Serendipitously, this untraditional approach from the west allowed us the chance to see the plateau’s vast scenic beauty – and have numerous encounters with the wildlife of the region. A new awareness of the need for conservation among officials has allowed animals such as the Tibetan Gazelle and Wild Ass to multiply. Even foxes frequently crossed our path. Gazelles were friendly and rather approachable, so we took advantage of close-up photographic opportunities.
Sitting in the front car, I quickly grew tired of calling out sightings to Bill Bleisch, our chief biologist. At one point, though, I shouted excitedly over the radio, “Nine o’clock, a horse!” this creature has indeed become a rare sighting since most nomads had switched from horses to motorcycles in the last decade. We often saw Tibetan nomads on motorcycles herding their yak or sheep. Black yak0hair tents, likewise, have been replaced by green or white canvas army tents. Almost every thread in the plateau’s social fabric is undergoing changes.
At the final village closest to our destination, I discovered just how rare horses had become. There were none to be procured for our final approach to the source. “If you need 20 horses, it may take 20 days to round then up,” said local party secretary Tashi Jianduo. Helpful as he was, there was no way he could find so many horses in a short time.
We followed Ja Cao Qu, one of the tributaries of the Tong Tian He or upper Yangtze, and setp up base camp about 18 kilometers from the source, measured in a straight line through our Global Positioning System. From here, we had to hike for two days to cross the watershed to our destination, the Yellow River source. Two local Tibetans were recruited as caravan helpers and they brought 12 yaks to carry our load. Luckily, we could ride three of the yaks 00 sparing me the agony of a long hike at high elevation. I soon learned that while this saved me from pain in my legs, the pain in my butt from riding without a saddle was probably worse. By now, no guides could help us as we were seeking a little-known creek with no Tibetan name on the map, just a spot with longitude and latitude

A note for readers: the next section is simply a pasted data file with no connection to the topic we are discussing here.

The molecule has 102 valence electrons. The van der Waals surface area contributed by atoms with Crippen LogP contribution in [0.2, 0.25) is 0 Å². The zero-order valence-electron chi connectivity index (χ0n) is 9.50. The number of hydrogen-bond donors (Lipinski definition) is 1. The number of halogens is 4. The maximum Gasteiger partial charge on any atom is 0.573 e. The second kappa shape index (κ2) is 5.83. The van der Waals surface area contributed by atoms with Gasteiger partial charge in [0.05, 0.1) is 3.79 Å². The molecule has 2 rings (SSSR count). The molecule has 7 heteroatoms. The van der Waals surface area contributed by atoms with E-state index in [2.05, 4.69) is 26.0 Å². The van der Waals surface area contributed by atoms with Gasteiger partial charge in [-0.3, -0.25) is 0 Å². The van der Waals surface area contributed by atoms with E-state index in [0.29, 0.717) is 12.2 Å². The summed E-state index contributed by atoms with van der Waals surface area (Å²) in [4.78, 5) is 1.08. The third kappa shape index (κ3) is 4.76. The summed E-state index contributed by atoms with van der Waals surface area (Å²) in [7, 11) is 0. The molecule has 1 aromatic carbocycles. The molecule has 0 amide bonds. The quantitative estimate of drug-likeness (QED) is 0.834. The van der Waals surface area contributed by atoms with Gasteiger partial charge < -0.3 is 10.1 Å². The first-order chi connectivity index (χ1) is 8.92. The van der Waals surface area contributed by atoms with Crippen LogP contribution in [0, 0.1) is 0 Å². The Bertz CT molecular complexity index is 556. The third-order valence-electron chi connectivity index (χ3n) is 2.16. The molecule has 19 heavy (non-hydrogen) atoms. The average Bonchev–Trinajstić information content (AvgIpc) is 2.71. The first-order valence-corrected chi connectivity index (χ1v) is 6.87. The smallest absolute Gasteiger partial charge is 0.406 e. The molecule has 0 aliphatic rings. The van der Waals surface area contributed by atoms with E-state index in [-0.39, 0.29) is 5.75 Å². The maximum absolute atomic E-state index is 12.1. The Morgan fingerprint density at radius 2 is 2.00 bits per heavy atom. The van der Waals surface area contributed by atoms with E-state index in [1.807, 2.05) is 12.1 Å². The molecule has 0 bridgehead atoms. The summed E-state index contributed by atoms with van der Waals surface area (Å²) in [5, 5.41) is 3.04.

The first day’s hike got us closer to the source, and we set up our advance camp. To lighten the load, we carried only seven tents instead of 10, crowding there members into each tent. The weather had been nasty, tossing rain, hail and snow our way throughout the days as we closed in on our goal. Fortunately, the worst of the brutal weather came mainly at night as we slept, not while we were hiking.
When I woke up in the morning of June 29, our tents were enveloped in show. To my surprise, I found our two caravan helpers – who had no tent for cover – sleeping under heavy yak blankets next to our tent, using two umbrellas as their shelters. We joked that our camp had seven and a half tents.
At 9am, with fresh snow on the ground, we began our hike to the source. It was about six kilometers upward from camp, just a few contour lines on the map. It was a tough slog, though, and we cleared a few ridges at a snail’s pace, advancing through the fog. In places, we dragged ourselves forward on soft ground as the wet bud clinging to our boots grew heavier and heavier. Walking in a straight line was a challenge. At this high elevation, cushion-like plants hugged the ground, creating innumerous hummocks, interspersed with potholes filled with water. We had to pay full attention to each step we took, zigzagging and hopping along.
As we trudged on, the fog cleared and we could see two mountains with snow patches. Our final goal was a creek between these two peaks. By 11:30am, we cleared a ridge and caught a pair of Rudy Shelduck with their ducklings by surprise. This was the divide between the Yangtze and the Yellow River. Below us, a creek flowed north toward the plain. Martin confirmed that this was the source river of the Yellow River. He assured us if we followed it upstream, we would soon reach the source itself.